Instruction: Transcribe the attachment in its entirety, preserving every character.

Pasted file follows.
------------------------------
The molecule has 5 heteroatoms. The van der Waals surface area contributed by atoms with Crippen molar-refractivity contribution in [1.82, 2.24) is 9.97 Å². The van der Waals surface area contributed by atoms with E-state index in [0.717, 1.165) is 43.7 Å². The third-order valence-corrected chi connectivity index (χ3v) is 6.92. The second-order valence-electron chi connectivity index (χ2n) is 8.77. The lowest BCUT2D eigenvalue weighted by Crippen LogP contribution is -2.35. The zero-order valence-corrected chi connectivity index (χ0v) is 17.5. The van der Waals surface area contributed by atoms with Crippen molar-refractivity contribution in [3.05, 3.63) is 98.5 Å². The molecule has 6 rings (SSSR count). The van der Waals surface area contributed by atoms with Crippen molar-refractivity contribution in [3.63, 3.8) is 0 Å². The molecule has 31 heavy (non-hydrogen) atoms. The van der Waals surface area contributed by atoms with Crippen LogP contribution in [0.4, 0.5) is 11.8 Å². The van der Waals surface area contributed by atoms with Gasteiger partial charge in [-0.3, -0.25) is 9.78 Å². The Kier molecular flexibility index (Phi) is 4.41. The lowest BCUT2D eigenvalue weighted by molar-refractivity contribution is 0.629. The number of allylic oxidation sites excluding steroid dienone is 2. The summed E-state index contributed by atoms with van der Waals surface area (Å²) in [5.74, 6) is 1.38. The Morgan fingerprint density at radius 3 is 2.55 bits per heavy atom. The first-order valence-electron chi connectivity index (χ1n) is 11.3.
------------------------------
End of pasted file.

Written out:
The molecule has 5 heteroatoms. The van der Waals surface area contributed by atoms with Crippen molar-refractivity contribution in [1.82, 2.24) is 9.97 Å². The van der Waals surface area contributed by atoms with E-state index in [0.717, 1.165) is 43.7 Å². The third-order valence-corrected chi connectivity index (χ3v) is 6.92. The second-order valence-electron chi connectivity index (χ2n) is 8.77. The lowest BCUT2D eigenvalue weighted by Crippen LogP contribution is -2.35. The zero-order valence-corrected chi connectivity index (χ0v) is 17.5. The van der Waals surface area contributed by atoms with Crippen molar-refractivity contribution in [3.05, 3.63) is 98.5 Å². The molecule has 6 rings (SSSR count). The van der Waals surface area contributed by atoms with Crippen molar-refractivity contribution in [3.63, 3.8) is 0 Å². The molecule has 31 heavy (non-hydrogen) atoms. The van der Waals surface area contributed by atoms with Crippen LogP contribution in [0.4, 0.5) is 11.8 Å². The van der Waals surface area contributed by atoms with Gasteiger partial charge in [-0.3, -0.25) is 9.78 Å². The Kier molecular flexibility index (Phi) is 4.41. The lowest BCUT2D eigenvalue weighted by molar-refractivity contribution is 0.629. The number of allylic oxidation sites excluding steroid dienone is 2. The summed E-state index contributed by atoms with van der Waals surface area (Å²) in [5.74, 6) is 1.38. The Morgan fingerprint density at radius 3 is 2.55 bits per heavy atom. The first-order valence-electron chi connectivity index (χ1n) is 11.3.